From the prize-winning, New York Times bestselling author of Say Nothing and Empire of Pain, twelve enthralling stories of skulduggery and intrigue by one of the most decorated journalists of our time.
In this revelatory new book, Marshall explores ten regions that are set to shape global politics in a new age of great-power rivalry: Australia, Iran, Saudi Arabia, the UK, Greece, Turkey, the Sahel, Ethiopia, Spain and Space. Find out why Europe's next refugee crisis is closer than it thinks as trouble brews in the Sahel; why the Middle East must look beyond oil and sand to secure its future; why the eastern Mediterranean is one of the most volatile flashpoints of the twenty-first century; and why the Earth's atmosphere is set to become the world's next battleground.
***Dubray Staff Recommended Read*** In this raw and honest memoir, Baek Sehee recounts her experiences of dealing with a form of depression known as Dysthymia, through twelve recorded sessions with her psychiatrist. With additional essays about her life, the author gives us an intimate look into her personal experience with the disorder, easily conveying the complexity of the emotions involved with the mental illness. This unflinching account is incredibly insightful, emotional and powerful. Recommended by Ailbhe Mannion, Dubray Galway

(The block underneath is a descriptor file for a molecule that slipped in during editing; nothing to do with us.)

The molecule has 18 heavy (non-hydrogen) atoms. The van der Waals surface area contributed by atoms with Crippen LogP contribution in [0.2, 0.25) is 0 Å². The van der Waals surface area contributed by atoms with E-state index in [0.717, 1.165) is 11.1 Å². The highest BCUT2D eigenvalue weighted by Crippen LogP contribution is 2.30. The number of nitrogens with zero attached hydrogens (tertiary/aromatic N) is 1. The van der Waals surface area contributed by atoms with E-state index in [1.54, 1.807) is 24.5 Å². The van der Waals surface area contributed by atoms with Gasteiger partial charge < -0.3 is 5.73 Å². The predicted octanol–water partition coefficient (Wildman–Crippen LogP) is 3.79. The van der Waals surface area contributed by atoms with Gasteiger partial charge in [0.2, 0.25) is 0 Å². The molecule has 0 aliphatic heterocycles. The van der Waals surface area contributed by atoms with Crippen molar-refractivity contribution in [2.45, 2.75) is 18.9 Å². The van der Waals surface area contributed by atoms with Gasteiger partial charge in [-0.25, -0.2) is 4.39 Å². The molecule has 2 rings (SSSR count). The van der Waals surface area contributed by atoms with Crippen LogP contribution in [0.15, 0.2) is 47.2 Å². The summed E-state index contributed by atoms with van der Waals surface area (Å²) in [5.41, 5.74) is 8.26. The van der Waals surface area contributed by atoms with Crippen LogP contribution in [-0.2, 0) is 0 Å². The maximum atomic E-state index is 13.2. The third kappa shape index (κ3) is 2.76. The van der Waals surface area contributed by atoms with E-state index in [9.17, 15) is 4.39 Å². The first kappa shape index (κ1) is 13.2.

In Putin's People, former Moscow correspondent and investigative journalist Catherine Belton reveals the untold story of how Vladimir Putin and his entourage of KGB men seized power in Russia and built a new league of oligarchs. Through exclusive interviews with key inside players, Belton tells how Putin's people conducted their relentless seizure of private companies, took over the economy, siphoned billions, blurred the lines between organised crime and political powers, shut down opponents, and then used their riches and power to extend influence in the West.
Discover the story Ernest Shackleton's legendary Antarctic expedition through the words of the world's greatest living explorer, Sir Ranulph Fiennes - one of the only men to understand his experience first-hand . . .